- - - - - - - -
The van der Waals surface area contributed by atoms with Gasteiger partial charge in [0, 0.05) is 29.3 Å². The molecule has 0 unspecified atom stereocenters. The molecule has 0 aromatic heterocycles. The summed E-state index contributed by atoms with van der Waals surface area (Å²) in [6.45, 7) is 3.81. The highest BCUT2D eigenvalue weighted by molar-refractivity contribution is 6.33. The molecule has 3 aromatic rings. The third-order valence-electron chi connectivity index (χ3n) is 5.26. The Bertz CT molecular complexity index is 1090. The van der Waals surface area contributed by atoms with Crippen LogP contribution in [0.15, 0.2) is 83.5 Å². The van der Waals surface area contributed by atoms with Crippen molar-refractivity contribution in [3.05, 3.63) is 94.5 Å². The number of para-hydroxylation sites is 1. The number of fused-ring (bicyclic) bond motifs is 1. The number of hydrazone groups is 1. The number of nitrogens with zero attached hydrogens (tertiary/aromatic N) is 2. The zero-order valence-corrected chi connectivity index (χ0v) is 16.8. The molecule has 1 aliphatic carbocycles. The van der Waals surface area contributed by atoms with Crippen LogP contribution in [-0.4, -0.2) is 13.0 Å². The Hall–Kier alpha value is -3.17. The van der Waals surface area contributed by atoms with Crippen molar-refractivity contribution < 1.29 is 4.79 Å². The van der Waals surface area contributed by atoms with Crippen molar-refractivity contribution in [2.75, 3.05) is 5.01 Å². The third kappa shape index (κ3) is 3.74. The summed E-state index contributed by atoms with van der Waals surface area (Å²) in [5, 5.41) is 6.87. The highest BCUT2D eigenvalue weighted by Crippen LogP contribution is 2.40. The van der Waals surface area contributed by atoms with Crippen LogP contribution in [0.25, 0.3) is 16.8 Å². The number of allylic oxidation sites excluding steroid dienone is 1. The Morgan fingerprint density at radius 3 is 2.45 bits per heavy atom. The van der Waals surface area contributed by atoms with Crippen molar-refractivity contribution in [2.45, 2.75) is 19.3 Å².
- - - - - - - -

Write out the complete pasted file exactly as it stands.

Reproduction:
The van der Waals surface area contributed by atoms with Gasteiger partial charge in [0, 0.05) is 29.3 Å². The molecule has 0 unspecified atom stereocenters. The molecule has 0 aromatic heterocycles. The summed E-state index contributed by atoms with van der Waals surface area (Å²) in [6.45, 7) is 3.81. The highest BCUT2D eigenvalue weighted by molar-refractivity contribution is 6.33. The molecule has 3 aromatic rings. The third-order valence-electron chi connectivity index (χ3n) is 5.26. The Bertz CT molecular complexity index is 1090. The van der Waals surface area contributed by atoms with Crippen LogP contribution in [0.15, 0.2) is 83.5 Å². The van der Waals surface area contributed by atoms with Crippen molar-refractivity contribution in [3.05, 3.63) is 94.5 Å². The number of para-hydroxylation sites is 1. The number of fused-ring (bicyclic) bond motifs is 1. The number of hydrazone groups is 1. The number of nitrogens with zero attached hydrogens (tertiary/aromatic N) is 2. The zero-order valence-corrected chi connectivity index (χ0v) is 16.8. The molecule has 1 aliphatic carbocycles. The van der Waals surface area contributed by atoms with Crippen LogP contribution in [-0.4, -0.2) is 13.0 Å². The Hall–Kier alpha value is -3.17. The van der Waals surface area contributed by atoms with Crippen molar-refractivity contribution < 1.29 is 4.79 Å². The van der Waals surface area contributed by atoms with Crippen molar-refractivity contribution in [2.75, 3.05) is 5.01 Å². The third kappa shape index (κ3) is 3.74. The summed E-state index contributed by atoms with van der Waals surface area (Å²) in [5, 5.41) is 6.87. The highest BCUT2D eigenvalue weighted by Crippen LogP contribution is 2.40. The van der Waals surface area contributed by atoms with Crippen LogP contribution in [0.25, 0.3) is 16.8 Å². The number of allylic oxidation sites excluding steroid dienone is 1. The Morgan fingerprint density at radius 3 is 2.45 bits per heavy atom. The van der Waals surface area contributed by atoms with Crippen molar-refractivity contribution in [2.45, 2.75) is 19.3 Å².